The Profit Ethic as Conservative

The Profit Ethic as Conservative

The Profit Ethic as Conservative in the Age of Enterprise

The profit ethic was accepted readily in America during the 1880s and 1890s. Industrial capitalism emerged triumphant in this period America was transformed into an urban and industrial society.

Changes brought about in the economy by industrialization were transmitted to every other area of life. The entrepreneurs who led in the march into industrialism were national folk heroes. Business values and objectives attained an all-time high of social acceptance. It was generally agreed that the business of America was to create wealth.

This orientation led to an emphasis on materialism unparalleled in America, either before or since the Age of Enterprise. Materialistic values were so strongly in evidence that Mark Twain called this era the Gilded Age.

The Industrial Revolution began in America at about the beginning of the nineteenth century. Merchants who had prospered during the wars between England and France supplied much of the capital to build factories. The infant industries which grew up were protected from foreign competition by European wars and protective tariffs.

Railway construction in the 1840s and 1850s and the Civil War in the 1860s stimulated manufacturing tremendously and laid the foundation for large-scale industrial activity in the Age of Enterprise. Men who were to later become the captains of industry-J. P. Morgan, Andrew Carnegie, and John D. Rockefeller, among others-established the basis of their fortunes and corporate and financial empires during the war. Following the war manufacturers rapidly expanded output to supply a national market swollen by immigration, a market that grew from 25 million people in 1850 to over 60 million in 1890.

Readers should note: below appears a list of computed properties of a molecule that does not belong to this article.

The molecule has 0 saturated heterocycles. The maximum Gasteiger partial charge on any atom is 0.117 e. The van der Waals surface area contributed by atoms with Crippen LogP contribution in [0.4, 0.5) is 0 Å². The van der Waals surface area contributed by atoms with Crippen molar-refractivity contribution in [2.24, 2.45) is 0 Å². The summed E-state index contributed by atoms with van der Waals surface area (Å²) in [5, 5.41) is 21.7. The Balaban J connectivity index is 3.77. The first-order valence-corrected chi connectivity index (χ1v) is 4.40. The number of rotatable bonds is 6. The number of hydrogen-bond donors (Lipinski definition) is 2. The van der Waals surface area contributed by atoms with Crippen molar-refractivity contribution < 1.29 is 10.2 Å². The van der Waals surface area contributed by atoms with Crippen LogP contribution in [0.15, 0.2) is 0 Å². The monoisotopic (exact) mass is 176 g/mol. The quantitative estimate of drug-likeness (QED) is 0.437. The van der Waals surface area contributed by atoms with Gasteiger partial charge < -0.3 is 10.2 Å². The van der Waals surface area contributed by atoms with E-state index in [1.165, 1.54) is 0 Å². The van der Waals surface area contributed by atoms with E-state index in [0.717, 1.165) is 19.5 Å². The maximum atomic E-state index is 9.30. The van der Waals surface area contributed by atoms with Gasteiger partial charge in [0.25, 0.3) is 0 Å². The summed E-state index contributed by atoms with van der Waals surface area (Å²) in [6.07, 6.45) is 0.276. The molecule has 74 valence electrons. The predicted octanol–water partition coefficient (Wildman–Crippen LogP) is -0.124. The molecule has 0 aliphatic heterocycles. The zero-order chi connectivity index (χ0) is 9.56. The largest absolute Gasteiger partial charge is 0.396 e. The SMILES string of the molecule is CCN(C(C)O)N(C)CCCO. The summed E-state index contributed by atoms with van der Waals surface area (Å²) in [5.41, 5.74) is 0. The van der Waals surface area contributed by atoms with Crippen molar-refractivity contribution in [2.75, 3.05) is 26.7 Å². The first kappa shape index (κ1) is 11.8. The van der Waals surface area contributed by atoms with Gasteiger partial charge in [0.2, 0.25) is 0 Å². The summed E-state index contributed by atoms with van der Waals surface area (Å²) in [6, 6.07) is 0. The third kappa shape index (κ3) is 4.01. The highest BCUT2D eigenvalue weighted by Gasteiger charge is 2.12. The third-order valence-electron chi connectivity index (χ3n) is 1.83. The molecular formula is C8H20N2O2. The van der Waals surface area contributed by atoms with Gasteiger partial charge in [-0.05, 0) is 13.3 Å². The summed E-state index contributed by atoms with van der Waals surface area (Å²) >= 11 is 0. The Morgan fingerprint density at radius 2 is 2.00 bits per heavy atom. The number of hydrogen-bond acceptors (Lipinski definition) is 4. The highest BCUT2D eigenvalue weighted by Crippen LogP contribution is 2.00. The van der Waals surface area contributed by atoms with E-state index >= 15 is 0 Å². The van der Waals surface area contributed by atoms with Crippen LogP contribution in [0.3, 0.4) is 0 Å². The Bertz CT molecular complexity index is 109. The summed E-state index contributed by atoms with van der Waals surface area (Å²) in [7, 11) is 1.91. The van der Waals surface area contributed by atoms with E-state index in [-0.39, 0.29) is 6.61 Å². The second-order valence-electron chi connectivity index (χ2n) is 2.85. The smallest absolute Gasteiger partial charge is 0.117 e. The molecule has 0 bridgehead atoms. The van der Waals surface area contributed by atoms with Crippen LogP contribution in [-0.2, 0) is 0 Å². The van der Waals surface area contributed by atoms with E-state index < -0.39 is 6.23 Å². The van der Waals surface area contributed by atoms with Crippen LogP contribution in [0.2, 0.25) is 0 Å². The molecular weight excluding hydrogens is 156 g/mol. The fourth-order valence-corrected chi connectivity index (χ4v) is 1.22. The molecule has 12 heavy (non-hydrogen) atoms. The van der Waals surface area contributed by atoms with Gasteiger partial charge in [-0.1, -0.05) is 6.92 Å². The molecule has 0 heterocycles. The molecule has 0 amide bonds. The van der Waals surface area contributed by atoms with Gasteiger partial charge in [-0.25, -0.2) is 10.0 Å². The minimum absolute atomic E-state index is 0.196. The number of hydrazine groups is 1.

The captains of industry deserve much of the credit for the rapid rate of industrialization in the Age of Enterprise. They were a hard-driving, daring, and ambitious group of men. They were not as polished as the managers of today, either in their manners or ethics. They tended to be crude, grasping, and egocentric. On the other hand, they were important agents of change. Without them, America would never have been able to accomplish its miracle of industrialization so rapidly. Therefore, it is not fair to call these men "robber barons." They operated in a period when a vast continent was being organized into a complicated industrial complex. Society set no rules for them to follow in this endeavour, so they made up their own as they went along.

A peculiar version of laissez faire prevailed in America during the Age of Enterprise: that government should not regulate or control business in any way but should do whatever possible to aid business. Tariff policy after the Civil War was extremely favourable to business. A series of tariff acts increased the average wartime rate of duties to 47 percent by 1864. This was supposed to be a temporary wartime measure, but tariffs were pushed even higher by the McKinley Act of 1890, the Dingley Act of 1897, and the Payne-Aldrich Act of 2009. Government also aided business by grants of land and other natural resources. The railroads were given 158 million acres of land, and large lumber companies circumvented - -1- the Homestead Act to gain control of valuable timber lands. The government also aided business by refraining from setting up regulatory commissions, by not passing legislation to protect labour, and by placing little or no restriction upon the uninhibited exploitation of economic opportunities by the captains of industry and financial tycoons.

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